Scuttlebutt Europe #3941 - 9 October
In This Issue
Mini Transat: the Atlantic Yo Yo | Nick Thompson claims Laser European Championship gold for Britain | Ocean Safety boosts survival techniques for Volvo crews | Volvo Ocean Race Prologue underway | Rothmans returns | No pressure | Flash Gordon 6 captures third straight Farr 40 North American Championship | Spirit of Portopiccolo wins 2017 Barcolana | RORC Caribbean 600 - Business As Usual | Newport Bermuda Race Safety Requirements for 2018 | Letters to the Editor | Featured Brokerage
Brought to you by Seahorse magazine, Scuttlebutt Europe is a digest of sailing news and opinions, regatta results, new boat and gear information and letters from sailors -- with a European emphasis. Contributions welcome, send to
Mini Transat: the Atlantic Yo Yo
After a week of racing, the Mini-Transat La Boulangere fleet, which is 200 miles from the finish at best, will have to demonstrate real grit and patience to make landfall in Gran Canaria.
These last few days are erratic winds and blazing sunshine, which will be hard to stomach. Now is also the time when each of the skippers is beginning to draw up an inventory of their remaining provisions and wonder at the benefits of rationing out snacks and drinking water. The latter is the crucial element of course as it is reckoned that an offshore racer must drink three litres of water a day, more when the temperature rises. Not being sufficiently hydrated equates to a dip in vigilance of up to 20%, impaired judgement and an inability to get restorative sleep. Suffice to say that in the coming hours, the first leg of the Mini-Transat la Boulangere may all come down to the detail.
Arthur Leopold-Leger (Antal XPO) has now opened up a very slight lead over Ian Lipinski (Griffon.fr), though this may not prove significant given how random the conditions are. Within the group of favourites, Erwan Le Mene (Rousseau Clotures), now back in podium position, has gained over 40 miles in relation to the head of the fleet in 24 hours, whilst Simon Koster (Eight Cube Sersa) has lost 20 over a similar period. As the leaders stumble in the calms, there may well be a bunching up of the fleet with more upsets in the ranking.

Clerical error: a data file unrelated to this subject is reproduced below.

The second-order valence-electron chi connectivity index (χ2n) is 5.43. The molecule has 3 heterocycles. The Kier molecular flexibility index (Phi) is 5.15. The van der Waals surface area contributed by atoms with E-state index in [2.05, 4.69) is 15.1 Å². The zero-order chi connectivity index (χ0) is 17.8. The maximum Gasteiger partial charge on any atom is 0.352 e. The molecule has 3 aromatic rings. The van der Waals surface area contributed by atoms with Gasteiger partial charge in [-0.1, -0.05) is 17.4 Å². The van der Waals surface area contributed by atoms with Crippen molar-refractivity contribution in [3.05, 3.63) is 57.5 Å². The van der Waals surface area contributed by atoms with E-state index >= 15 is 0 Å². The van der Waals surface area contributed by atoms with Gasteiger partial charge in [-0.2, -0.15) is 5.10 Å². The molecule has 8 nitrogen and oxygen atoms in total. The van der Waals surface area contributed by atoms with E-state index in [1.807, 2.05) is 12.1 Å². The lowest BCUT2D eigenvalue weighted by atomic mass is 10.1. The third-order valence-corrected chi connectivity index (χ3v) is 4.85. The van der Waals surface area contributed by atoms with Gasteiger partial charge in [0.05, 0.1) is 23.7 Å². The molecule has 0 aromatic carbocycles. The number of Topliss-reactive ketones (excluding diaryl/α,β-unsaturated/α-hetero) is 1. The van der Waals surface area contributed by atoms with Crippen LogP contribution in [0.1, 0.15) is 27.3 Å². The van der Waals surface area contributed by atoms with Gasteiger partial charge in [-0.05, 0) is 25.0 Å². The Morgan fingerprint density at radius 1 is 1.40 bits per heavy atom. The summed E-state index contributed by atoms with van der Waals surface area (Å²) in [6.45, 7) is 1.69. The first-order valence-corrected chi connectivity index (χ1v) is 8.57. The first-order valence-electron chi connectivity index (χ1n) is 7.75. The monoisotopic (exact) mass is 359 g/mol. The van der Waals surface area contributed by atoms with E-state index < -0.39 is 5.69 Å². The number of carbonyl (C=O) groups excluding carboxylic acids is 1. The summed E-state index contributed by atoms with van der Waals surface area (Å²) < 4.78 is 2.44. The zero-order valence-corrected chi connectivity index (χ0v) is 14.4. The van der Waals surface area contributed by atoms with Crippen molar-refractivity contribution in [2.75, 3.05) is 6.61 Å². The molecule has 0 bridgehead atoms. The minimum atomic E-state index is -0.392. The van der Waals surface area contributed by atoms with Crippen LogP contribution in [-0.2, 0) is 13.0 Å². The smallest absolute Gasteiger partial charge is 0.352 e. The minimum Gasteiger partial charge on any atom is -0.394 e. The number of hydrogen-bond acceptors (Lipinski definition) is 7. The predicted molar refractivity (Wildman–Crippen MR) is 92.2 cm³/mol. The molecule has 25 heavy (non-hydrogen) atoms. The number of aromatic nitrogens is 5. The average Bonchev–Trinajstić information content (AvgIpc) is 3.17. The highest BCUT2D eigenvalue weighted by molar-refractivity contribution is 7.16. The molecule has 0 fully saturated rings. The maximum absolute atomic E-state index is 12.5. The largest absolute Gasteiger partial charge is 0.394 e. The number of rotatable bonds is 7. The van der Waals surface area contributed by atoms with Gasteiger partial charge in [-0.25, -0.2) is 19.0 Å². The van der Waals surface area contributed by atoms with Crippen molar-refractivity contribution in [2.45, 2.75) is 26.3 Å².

In the production boat category, Erwan Le Draoulec (Emile Henry) has snatched back the lead by clawing back 25 miles in 24 hours from Clarisse Cremer (TBS). Tanguy Bouroullec (Kerhis-Cerfrance) is back on the podium in third place after sailing a blinder that has won him 50 miles over the same period. As such, clearly no-one is protected from a nasty surprise. Behind the big names, there is room to dream...
Ranking at 15:00 UTC
1. Arthur Leopold-Leger - Antal XPO - 193 miles from the finish
2. Ian Lipinski - Griffon.fr - 12 miles behind the leader
3. Erwan Le Mene - Rousseau Clotures - 56
4. Romain Bolzinger - Spicee.com - 62
5. Simon Koster - Eight Cube Sersa - 77
1. Erwan Le Draoulec - Emile Henry 281 miles from the finish
2. Clarisse Cremer - TBS - 7 miles behind the leader
3. Remi Aubrun - Alternative Sailing - Constructions du Belon - 16
4. Tanguy Bouroullec - Kerhis Cerfrance - 17
5. Ambrogio Beccaria - Alla Grande Ambeco - 33
Nick Thompson claims Laser European Championship gold for Britain
Britain's Nick Thompson added the Laser European Championship gold to his collection with victory in Barcelona.
The 31-year-old from Hampshire, who won a second straight Laser world title in Mexico last year, scored 130 points.
It was 18 points clear of Italy's Francesco Marrai, with New Zealand's Andrew McKenzie a point further back.
Thompson's first European title was built on a consistent run of top-10 finishes
"To finally take the European title means there's just one thing left - the Olympics."
Thompson now heads to Japan for the Sailing World Cup leg in Gamagori, followed by Enoshima Olympic Week.
Final top five
1. Nick Thompson, GBR, 53 points
2. Francesco Marrai, ITA, 61
3. Andrew McKernzie, NZL, 62
4. Pavlos Kontides, CYP, 66
5. Giovanni Coccoluto, ITA, 69